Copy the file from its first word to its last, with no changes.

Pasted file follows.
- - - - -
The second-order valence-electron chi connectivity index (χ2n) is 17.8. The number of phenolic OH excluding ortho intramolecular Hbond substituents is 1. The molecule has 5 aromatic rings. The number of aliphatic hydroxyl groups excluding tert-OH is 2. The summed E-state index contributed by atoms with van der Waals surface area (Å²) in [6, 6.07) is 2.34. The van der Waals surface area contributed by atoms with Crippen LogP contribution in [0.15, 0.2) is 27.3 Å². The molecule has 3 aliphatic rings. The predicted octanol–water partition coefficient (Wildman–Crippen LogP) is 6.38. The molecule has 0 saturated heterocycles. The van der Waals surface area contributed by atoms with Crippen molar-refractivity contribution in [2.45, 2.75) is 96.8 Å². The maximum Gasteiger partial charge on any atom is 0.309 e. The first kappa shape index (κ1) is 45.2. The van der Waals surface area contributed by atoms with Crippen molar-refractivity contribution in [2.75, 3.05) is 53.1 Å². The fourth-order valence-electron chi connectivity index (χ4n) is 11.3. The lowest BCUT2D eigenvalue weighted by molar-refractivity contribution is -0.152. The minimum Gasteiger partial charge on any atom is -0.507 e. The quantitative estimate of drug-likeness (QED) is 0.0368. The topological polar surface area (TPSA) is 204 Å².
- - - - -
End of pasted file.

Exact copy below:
The second-order valence-electron chi connectivity index (χ2n) is 17.8. The number of phenolic OH excluding ortho intramolecular Hbond substituents is 1. The molecule has 5 aromatic rings. The number of aliphatic hydroxyl groups excluding tert-OH is 2. The summed E-state index contributed by atoms with van der Waals surface area (Å²) in [6, 6.07) is 2.34. The van der Waals surface area contributed by atoms with Crippen LogP contribution in [0.15, 0.2) is 27.3 Å². The molecule has 3 aliphatic rings. The predicted octanol–water partition coefficient (Wildman–Crippen LogP) is 6.38. The molecule has 0 saturated heterocycles. The van der Waals surface area contributed by atoms with Crippen molar-refractivity contribution in [2.45, 2.75) is 96.8 Å². The maximum Gasteiger partial charge on any atom is 0.309 e. The first kappa shape index (κ1) is 45.2. The van der Waals surface area contributed by atoms with Crippen molar-refractivity contribution in [2.75, 3.05) is 53.1 Å². The fourth-order valence-electron chi connectivity index (χ4n) is 11.3. The lowest BCUT2D eigenvalue weighted by molar-refractivity contribution is -0.152. The minimum Gasteiger partial charge on any atom is -0.507 e. The quantitative estimate of drug-likeness (QED) is 0.0368. The topological polar surface area (TPSA) is 204 Å².